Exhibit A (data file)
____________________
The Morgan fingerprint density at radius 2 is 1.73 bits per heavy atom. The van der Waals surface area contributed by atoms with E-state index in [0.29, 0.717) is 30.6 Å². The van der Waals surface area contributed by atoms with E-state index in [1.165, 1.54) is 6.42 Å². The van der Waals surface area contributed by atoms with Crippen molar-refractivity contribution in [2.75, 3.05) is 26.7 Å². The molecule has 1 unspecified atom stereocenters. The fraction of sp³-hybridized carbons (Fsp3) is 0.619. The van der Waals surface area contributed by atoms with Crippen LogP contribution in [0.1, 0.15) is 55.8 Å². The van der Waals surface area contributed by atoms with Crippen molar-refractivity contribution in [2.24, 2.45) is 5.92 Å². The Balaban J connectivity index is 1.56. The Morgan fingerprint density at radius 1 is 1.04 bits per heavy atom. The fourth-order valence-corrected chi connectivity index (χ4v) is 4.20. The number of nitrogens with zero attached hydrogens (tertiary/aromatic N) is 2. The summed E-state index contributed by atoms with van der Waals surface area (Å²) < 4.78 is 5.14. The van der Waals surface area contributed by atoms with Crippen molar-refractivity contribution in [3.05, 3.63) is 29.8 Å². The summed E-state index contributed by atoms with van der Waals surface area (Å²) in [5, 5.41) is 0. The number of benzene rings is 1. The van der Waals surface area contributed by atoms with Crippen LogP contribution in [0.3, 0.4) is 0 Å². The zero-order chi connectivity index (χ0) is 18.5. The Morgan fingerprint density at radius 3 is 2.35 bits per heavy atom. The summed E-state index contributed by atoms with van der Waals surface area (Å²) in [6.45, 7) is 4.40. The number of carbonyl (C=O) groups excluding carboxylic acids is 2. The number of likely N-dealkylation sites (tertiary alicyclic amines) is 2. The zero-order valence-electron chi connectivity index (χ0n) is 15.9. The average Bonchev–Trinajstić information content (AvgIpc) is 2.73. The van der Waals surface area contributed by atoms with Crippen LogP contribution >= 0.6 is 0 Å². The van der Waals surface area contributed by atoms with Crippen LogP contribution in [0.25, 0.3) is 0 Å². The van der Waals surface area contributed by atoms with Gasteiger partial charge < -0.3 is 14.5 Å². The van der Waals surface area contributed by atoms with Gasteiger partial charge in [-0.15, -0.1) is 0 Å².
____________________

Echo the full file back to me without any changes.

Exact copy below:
The Morgan fingerprint density at radius 2 is 1.73 bits per heavy atom. The van der Waals surface area contributed by atoms with E-state index in [0.29, 0.717) is 30.6 Å². The van der Waals surface area contributed by atoms with E-state index in [1.165, 1.54) is 6.42 Å². The van der Waals surface area contributed by atoms with Crippen molar-refractivity contribution in [2.75, 3.05) is 26.7 Å². The molecule has 1 unspecified atom stereocenters. The fraction of sp³-hybridized carbons (Fsp3) is 0.619. The van der Waals surface area contributed by atoms with Crippen LogP contribution in [0.1, 0.15) is 55.8 Å². The van der Waals surface area contributed by atoms with Crippen molar-refractivity contribution in [2.24, 2.45) is 5.92 Å². The Balaban J connectivity index is 1.56. The Morgan fingerprint density at radius 1 is 1.04 bits per heavy atom. The fourth-order valence-corrected chi connectivity index (χ4v) is 4.20. The number of nitrogens with zero attached hydrogens (tertiary/aromatic N) is 2. The summed E-state index contributed by atoms with van der Waals surface area (Å²) < 4.78 is 5.14. The van der Waals surface area contributed by atoms with Crippen molar-refractivity contribution in [3.05, 3.63) is 29.8 Å². The summed E-state index contributed by atoms with van der Waals surface area (Å²) in [5, 5.41) is 0. The number of benzene rings is 1. The van der Waals surface area contributed by atoms with Crippen LogP contribution in [0.3, 0.4) is 0 Å². The zero-order chi connectivity index (χ0) is 18.5. The Morgan fingerprint density at radius 3 is 2.35 bits per heavy atom. The summed E-state index contributed by atoms with van der Waals surface area (Å²) in [6.45, 7) is 4.40. The number of carbonyl (C=O) groups excluding carboxylic acids is 2. The number of likely N-dealkylation sites (tertiary alicyclic amines) is 2. The zero-order valence-electron chi connectivity index (χ0n) is 15.9. The average Bonchev–Trinajstić information content (AvgIpc) is 2.73. The van der Waals surface area contributed by atoms with Crippen LogP contribution >= 0.6 is 0 Å². The van der Waals surface area contributed by atoms with Crippen LogP contribution in [0.25, 0.3) is 0 Å². The van der Waals surface area contributed by atoms with Gasteiger partial charge < -0.3 is 14.5 Å². The van der Waals surface area contributed by atoms with Gasteiger partial charge in [-0.15, -0.1) is 0 Å².